Music Selections for a Humanist Funeral
One result of that discussion was a spinoff thread about what music a nontheist has available to them for a funeral or for times of mourning. Depending on how stringent ones standards are that their music not contain any references to heaven, Jesus, God, or angels, there aren’t a lot of choices left for songs that are still appropriate in both tone and content; at that point most sad songs tend to be about the end of romantic relationships (like the wonderful, almost-but-not-quite funeral appropriate, For The Good Times by Johnny Cash).
The most prominent pop music funeral songs are ones like In The Arms Of an Angel by Sarah McLaughlin (as seen on those animal rights commercials) and Tears In Heaven by Eric Clapton, which invite the listener to take solace in the idea that their loved one is in heaven which, alas, just isn’t a choice for us humanists.
Other songs that are not about God or heaven, but incorporate them in some way, can still strike a false cord during the stressful and emotionally heightened time following a loved one’s death. Examples of that include Fire and Rain, by James Taylor, which is a beautiful song about loss, which would qualify for this list were it not for the lyric “Won’t you look down upon me Jesus.” Or Seasons In The Sun, by Terry Jacks, which contains the lyric “Goodbye Papa, please pray for me.”
It is unfortunate that the band Kansas was actually very religious, but their song Dust In The Wind is a time honored end of life classic that doesn’t make any mention of religion, except insofar as it’s predicated on the “earth to earth, ashes to ashes, dust to dust” portion of the book of common prayer. Another popular funeral song that implies a religious connotation rather than overtly stating one is the Eva Cassidy version of Somewhere Over The Rainbow. Presumably what’s over the rainbow is heaven, although I suppose it’s possible that after we die we get transported to Oz and turned into flying monkeys.
The humanist funeral song conversation got started on our Facebook Page with the posting of a song called Stop All The Clocks by Nemo Shaw. The lyrics are from the W.H. Auden poem, Funeral Blues. It’s not bad, albeit sung in a slightly distracting Scottish accent, with what I thought was an unfortunate emphasis on the lyrics “juicy bone” and “He is dead.” The website very helpfully provides three different options in which the singer can either refer to the deceased as “he” “she” or “they.”
There’s also the Dennis Wilson song Thoughts Of You which is an astoundingly heartfelt song of loss from the now deceased former drummer of The Beach Boys, with nary an allusion to anything remotely religious. If my colleagues at the American Humanist Association should need to throw me an ad hoc funeral, this is the song I would like them to play.
When Paul Simon was asked to play a song at the ten year anniversary of the September 11th terrorist attacks, he was originally scheduled to play Bridge Over Troubled Water, but changed at the last minute to The Sound Of Silence. Neither is explicitly about someone dying, but both are somber and moving songs loss and comfort, and therefore I think very appropriate.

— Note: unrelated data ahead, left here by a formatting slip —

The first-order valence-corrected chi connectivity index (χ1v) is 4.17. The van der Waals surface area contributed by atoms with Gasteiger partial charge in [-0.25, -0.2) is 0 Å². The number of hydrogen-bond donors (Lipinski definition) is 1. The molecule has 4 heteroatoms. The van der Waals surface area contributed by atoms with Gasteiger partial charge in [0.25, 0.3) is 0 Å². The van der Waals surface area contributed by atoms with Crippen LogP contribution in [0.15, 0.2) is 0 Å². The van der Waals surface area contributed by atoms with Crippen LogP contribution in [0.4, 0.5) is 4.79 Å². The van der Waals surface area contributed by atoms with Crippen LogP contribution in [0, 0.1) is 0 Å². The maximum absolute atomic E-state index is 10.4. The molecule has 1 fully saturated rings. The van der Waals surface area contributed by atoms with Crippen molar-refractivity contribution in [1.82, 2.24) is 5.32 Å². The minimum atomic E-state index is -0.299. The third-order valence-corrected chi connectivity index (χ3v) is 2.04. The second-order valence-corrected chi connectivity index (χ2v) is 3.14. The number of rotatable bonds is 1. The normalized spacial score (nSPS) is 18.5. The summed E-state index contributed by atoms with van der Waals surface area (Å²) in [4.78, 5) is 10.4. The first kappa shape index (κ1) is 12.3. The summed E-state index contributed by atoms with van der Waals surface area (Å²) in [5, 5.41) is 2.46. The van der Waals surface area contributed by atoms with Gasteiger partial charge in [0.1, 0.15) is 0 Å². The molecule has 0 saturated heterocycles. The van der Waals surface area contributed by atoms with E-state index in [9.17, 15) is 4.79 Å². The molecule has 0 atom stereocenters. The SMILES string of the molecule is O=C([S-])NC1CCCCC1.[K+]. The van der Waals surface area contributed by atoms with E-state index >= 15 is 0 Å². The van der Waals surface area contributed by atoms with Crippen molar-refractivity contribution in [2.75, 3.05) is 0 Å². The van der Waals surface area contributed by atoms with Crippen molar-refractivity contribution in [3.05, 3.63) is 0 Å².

In that same vein I would also suggest Across The Universe by The Beatles. It isn’t quite as sad, but that’s sort of nice, isn’t it? It’s also been covered a hundred times, so you’ll have no trouble finding a version that speaks to the tone you like best. The Fiona Apple version is very pretty, as is the version from the movie of the same name. The lyrics suggest to me that we’re all made of star-stuff and interconnected, without being theistic about it. Purists be warned though, it does contain the Sanskrit phrase “Jai guru deva om” which translates more or less to “glory to the shining remover of darkness.”
Johnny Cash did a wonderful cover of In My Life, by The Beatles, which is a perfect song in every way.
My favorite cinematic funeral scene ever is from Love Actually, in which a grieving husband adheres to his wife’s final wishes, and ends the ceremony “inevitably, and ever so cruelly… through the immortal genius of the Bay City Rollers.” But that isn’t something I would recommend unless specifically instructed to do so by the guest of honor.
Perhaps you would prefer an instrumental piece, such as the Funeral March for Rikard Nordraak by Edvard Grieg; Dead March from Saul‘ by Handel; or The Gray Havens from the Return of The King soundtrack.
My mother, an opera fan, recommends Liebestod from Tristan and Isolde (also available in instrumental), and Violetta’s Deathbed Aria from Verdi’s La Traviata. I’ll also suggest E lucevan le stelle from Tosca, and the Final Duet from La Boheme, both by Puccini. I don’t speak Italian or German though, so if they’re making any religious references I’m none the wiser.
The Broadway musical Les Miserables is filled with exquisite death scenes, but Fantine’s Death; A Little Fall Of Rain; and The Finale all come heavily laden with references to God. Empty Chairs at Empty Tables could be appropriate for a funeral under some fairly specific circumstances. The Letter from Billy Elliot would be beautiful performed live with personalized lyrics. So would It Don’t Make Sense from Parade.
Steve Major is the development associate for the American Humanist Association.